Food is a common subject in our city, and our natural popular interest makes it a focus for many businesses and visitors.
The fact it was also a theme in the city’s successful bid to be European Green Capital 2015 – the only city that included this topic – also shows how important it will be for our future.
So what more can we do to make sure we get the best for all of us from this vital part of our existence? I’ve long been interested in how our food choices affect our health, global trade, the environment, the economy, and animals. The range of groups active in the area show many others are, too. I’ve learned a lot from my involvement in the amazing range of initiatives in what’s a diverse and dynamic local food network. My own contributions have also been varied – from work with local traders running cafes and restaurants, to help them manage their wastes better, to workshops at Bristol’s local festival VegFest.
Recently I also helped undertake a detailed review of all the ways the council can contribute to supporting local food through planning, in its widest sense. There’s so much that the council can influence and change, we found, ranging from its procurement policies, through its markets, land use planning decisions, and management of allotments.
Work of the public health teams can make a real difference to peoples’ lives in some areas of the city where access to healthy food is really poor, and where cooking skills are limited.
Everyone can enjoy something on the theme of food this May, too, with the rich programme for the forthcoming local Food Connections Festival about to get going. Dare I say there’s a great deal on the menu in this programme….
My main involvement in local food initiatives is to create the Traders’ Food Waste and Recycling initiaitive for clusters of local cafes and restaurants, starting in Stokes croft, where many businesses saw a need but did not know how to create a practical service that suits smaller, local establishments. Facilitating this project has been rewarding since it’s meant collaboration with many businesses and community organisations and a real interest from stakeholders well beyond the area.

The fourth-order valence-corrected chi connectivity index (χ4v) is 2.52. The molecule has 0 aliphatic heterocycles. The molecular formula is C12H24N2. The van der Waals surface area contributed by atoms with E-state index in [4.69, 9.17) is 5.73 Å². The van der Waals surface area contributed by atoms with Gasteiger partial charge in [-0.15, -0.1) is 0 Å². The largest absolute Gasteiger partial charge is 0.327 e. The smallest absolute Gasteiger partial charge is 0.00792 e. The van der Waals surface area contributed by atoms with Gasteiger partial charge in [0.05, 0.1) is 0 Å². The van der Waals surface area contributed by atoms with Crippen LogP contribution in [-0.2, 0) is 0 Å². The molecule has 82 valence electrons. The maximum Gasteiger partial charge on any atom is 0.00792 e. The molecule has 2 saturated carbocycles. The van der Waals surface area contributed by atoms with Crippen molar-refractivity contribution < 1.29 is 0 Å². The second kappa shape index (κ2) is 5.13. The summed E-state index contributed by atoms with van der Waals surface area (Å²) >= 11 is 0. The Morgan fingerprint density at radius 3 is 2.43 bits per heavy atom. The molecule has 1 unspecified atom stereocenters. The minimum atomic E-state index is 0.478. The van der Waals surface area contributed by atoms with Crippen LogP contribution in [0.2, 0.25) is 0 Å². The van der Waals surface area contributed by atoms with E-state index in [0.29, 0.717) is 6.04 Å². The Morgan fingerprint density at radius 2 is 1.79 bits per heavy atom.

A big controversy at the moment, however, is the proposed development of Grade 1 agricultural land at Stapleton to make way for the proposed MetroBus transport initiaitve. I really doubt that it’s necessary to cause such irrevocable damage to some of the finest agricultural land in the country – and Bristol’s market garden land – to create extra road and parking space for a transport scheme that’s meant to reduce traffic on our roads.
There’s a key planning decision on this shortly – visit http://www.bluefingeralliance.org.uk/
Everyone who enjoys growing food in our Redland allotments and fruit in the orchards will understand how important and central to our lives local, fresh food is.
It’s also important to our well-being to have green spaces in our neighbourhoods, of course. The interest in events like Apple Day and Get Growing trails – this June again ! – shows how these sites are a lively and valued part of our community.
And finally, on this occasion, we need to remember the social benefits of sharing food and enjoying fresh food, cooking, and eating a balanced diet. I’ve been lucky to enjoy many pot luck food events over the years and also to learn new recipes from what I’ve enjoyed!